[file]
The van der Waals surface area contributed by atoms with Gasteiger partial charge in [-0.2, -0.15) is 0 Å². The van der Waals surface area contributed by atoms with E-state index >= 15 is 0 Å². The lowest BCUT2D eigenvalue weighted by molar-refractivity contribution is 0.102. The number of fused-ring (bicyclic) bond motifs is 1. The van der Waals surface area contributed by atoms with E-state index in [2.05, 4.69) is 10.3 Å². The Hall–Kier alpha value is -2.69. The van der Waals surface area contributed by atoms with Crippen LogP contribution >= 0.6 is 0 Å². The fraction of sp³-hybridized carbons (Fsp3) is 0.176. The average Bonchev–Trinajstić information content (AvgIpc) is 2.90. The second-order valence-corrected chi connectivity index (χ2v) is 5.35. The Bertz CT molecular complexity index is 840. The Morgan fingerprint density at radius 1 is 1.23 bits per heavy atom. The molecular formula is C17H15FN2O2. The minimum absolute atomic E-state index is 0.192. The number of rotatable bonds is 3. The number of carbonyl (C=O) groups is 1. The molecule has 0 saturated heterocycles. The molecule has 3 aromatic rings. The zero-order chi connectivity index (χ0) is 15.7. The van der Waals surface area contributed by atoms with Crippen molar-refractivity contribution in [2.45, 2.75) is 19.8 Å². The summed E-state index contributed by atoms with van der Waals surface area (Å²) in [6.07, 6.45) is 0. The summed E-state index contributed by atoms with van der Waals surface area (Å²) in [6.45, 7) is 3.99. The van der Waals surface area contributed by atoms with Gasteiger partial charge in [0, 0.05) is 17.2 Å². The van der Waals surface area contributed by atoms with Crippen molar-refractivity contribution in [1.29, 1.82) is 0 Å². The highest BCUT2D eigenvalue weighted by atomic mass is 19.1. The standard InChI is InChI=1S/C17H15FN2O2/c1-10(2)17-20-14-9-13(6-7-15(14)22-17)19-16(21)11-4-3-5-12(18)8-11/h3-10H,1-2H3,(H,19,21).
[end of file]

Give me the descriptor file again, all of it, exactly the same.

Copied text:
The van der Waals surface area contributed by atoms with Gasteiger partial charge in [-0.2, -0.15) is 0 Å². The van der Waals surface area contributed by atoms with E-state index >= 15 is 0 Å². The lowest BCUT2D eigenvalue weighted by molar-refractivity contribution is 0.102. The number of fused-ring (bicyclic) bond motifs is 1. The van der Waals surface area contributed by atoms with E-state index in [2.05, 4.69) is 10.3 Å². The Hall–Kier alpha value is -2.69. The van der Waals surface area contributed by atoms with Crippen LogP contribution >= 0.6 is 0 Å². The fraction of sp³-hybridized carbons (Fsp3) is 0.176. The average Bonchev–Trinajstić information content (AvgIpc) is 2.90. The second-order valence-corrected chi connectivity index (χ2v) is 5.35. The Bertz CT molecular complexity index is 840. The Morgan fingerprint density at radius 1 is 1.23 bits per heavy atom. The molecular formula is C17H15FN2O2. The minimum absolute atomic E-state index is 0.192. The number of rotatable bonds is 3. The number of carbonyl (C=O) groups is 1. The molecule has 0 saturated heterocycles. The molecule has 3 aromatic rings. The zero-order chi connectivity index (χ0) is 15.7. The van der Waals surface area contributed by atoms with Crippen molar-refractivity contribution in [2.45, 2.75) is 19.8 Å². The summed E-state index contributed by atoms with van der Waals surface area (Å²) in [6.07, 6.45) is 0. The summed E-state index contributed by atoms with van der Waals surface area (Å²) in [6.45, 7) is 3.99. The van der Waals surface area contributed by atoms with Gasteiger partial charge in [0, 0.05) is 17.2 Å². The van der Waals surface area contributed by atoms with Crippen molar-refractivity contribution in [1.29, 1.82) is 0 Å². The highest BCUT2D eigenvalue weighted by atomic mass is 19.1. The standard InChI is InChI=1S/C17H15FN2O2/c1-10(2)17-20-14-9-13(6-7-15(14)22-17)19-16(21)11-4-3-5-12(18)8-11/h3-10H,1-2H3,(H,19,21).